Between the Lines

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Chapter 8

Claire and Lily were both insistent that Keeley join the Chamber of Commerce, telling her that it would be very beneficial for anyone wanting to do business in the area, and it would also be a great way for her to meet the other business owners in the neighborhood. She was surprised at the large turnout when she went with the sisters to the next scheduled meeting. The event was held in one of the upstairs rooms of the pub across the square from Keeley’s house, and she walked over a few minutes before 7 pm. Claire and Lily had saved a seat for her between them. It soon became apparent to Keeley that the association was very active, with the members serious about ensuring that the downtown businesses got good exposure in their attempts to attract customers.

There were a number of items on the agenda, but since there was mostly agreement among the merchants, the business items were dealt with quickly and efficiently. After the meeting ended, Claire and Lily introduced Keeley to the other members, including the pub's owner, an attractive man named Joe Waltman. Keeley had been surprised to learn that John Banks was the president of the association. He seemed equally surprised to see her at the meeting. He was polite if not exactly cordial in his greeting. “What brings you here, Ms. Kavanagh,” he asked. “Are you planning to open a business in our beautiful town?”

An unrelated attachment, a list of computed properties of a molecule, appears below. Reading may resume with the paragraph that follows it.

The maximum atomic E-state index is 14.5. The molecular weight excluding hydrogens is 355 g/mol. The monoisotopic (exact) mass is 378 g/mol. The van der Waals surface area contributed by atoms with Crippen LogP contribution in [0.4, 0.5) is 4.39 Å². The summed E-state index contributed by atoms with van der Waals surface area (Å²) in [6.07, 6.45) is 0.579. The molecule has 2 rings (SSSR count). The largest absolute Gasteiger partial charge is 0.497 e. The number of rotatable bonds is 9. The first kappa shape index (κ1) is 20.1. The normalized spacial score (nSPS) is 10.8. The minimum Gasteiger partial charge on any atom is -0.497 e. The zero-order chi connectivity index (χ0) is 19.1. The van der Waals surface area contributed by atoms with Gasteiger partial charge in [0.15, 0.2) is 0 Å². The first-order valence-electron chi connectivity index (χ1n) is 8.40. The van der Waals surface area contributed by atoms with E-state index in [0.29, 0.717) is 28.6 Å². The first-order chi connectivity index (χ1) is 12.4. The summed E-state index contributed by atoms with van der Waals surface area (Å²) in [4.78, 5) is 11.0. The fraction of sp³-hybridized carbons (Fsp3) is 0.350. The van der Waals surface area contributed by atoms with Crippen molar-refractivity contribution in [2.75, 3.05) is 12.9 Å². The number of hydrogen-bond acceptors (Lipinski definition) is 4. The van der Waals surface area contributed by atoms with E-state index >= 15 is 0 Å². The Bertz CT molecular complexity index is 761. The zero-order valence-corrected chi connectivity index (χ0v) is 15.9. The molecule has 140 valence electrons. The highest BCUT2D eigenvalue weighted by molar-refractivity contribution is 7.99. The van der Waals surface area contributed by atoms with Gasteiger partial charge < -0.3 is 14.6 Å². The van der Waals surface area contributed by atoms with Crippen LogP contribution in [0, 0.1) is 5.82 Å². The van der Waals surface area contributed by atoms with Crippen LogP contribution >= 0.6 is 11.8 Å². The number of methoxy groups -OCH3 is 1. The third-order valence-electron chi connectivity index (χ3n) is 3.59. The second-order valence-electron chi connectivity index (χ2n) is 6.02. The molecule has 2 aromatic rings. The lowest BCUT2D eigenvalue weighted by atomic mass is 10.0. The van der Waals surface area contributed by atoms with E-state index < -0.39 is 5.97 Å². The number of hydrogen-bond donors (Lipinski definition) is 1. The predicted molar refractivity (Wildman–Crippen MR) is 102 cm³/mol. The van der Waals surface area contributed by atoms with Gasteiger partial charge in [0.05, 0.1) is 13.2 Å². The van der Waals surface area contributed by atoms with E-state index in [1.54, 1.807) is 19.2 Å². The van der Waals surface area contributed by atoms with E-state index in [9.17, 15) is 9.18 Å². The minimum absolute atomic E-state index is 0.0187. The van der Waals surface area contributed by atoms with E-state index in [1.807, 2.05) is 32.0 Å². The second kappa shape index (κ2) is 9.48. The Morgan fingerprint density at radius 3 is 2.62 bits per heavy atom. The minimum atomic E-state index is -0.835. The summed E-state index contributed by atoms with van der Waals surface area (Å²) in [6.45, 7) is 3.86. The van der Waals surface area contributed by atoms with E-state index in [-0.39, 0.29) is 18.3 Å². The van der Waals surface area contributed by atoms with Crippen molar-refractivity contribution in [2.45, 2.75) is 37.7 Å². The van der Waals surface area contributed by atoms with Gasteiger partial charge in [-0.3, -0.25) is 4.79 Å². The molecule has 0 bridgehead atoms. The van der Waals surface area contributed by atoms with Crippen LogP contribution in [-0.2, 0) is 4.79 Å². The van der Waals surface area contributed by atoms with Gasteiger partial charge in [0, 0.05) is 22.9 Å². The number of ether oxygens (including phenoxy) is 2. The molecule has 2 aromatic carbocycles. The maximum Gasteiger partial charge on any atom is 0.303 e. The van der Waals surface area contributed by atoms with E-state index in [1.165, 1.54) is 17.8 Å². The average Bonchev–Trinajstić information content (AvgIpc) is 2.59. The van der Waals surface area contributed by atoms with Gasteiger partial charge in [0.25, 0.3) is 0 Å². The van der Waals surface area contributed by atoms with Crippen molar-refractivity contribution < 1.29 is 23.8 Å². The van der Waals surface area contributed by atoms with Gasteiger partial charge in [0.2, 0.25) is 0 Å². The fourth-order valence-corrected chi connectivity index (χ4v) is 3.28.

“Yes, I’m opening a yoga studio in a few weeks,” she answered.

He raised his eyebrows, and gave her a rather patronizing smile. “I see. I gather you’ve done a market research study to ensure there’s a need for another yoga studio.”

Keeley forced herself to smile although inside she was seething. He probably doesn’t want me to succeed because he’s offended that I walked out on him, she surmised. “I have every confidence that my studio will succeed” she said sweetly.

“I hope you’re right. Where will this studio be located?”

“Right across the square, in the Victorian house.”

His eyebrows lifted even higher. “The haunted house. How unusual. Well, I wish you good luck.”

He then moved away, pausing to exchange greetings and shake hands with several other people on his way out the door.

“How long has he been president of the Chamber?” Keeley asked Claire.

Claire shrugged. “Oh, for years, since long before Lily and I became members. John owns half the town, including the biggest car dealership and a few other businesses. His family has been in Ashton since forever. They practically started the town, at least that's the way Barbara Banks tells the story. They’re a bit snobby, but they do a lot for the town. John’s running for mayor, and rumour has it his political aspirations run a lot higher than that even.”

Well, whatever he’s running for, he’s not getting my vote, Keeley decided on the spot.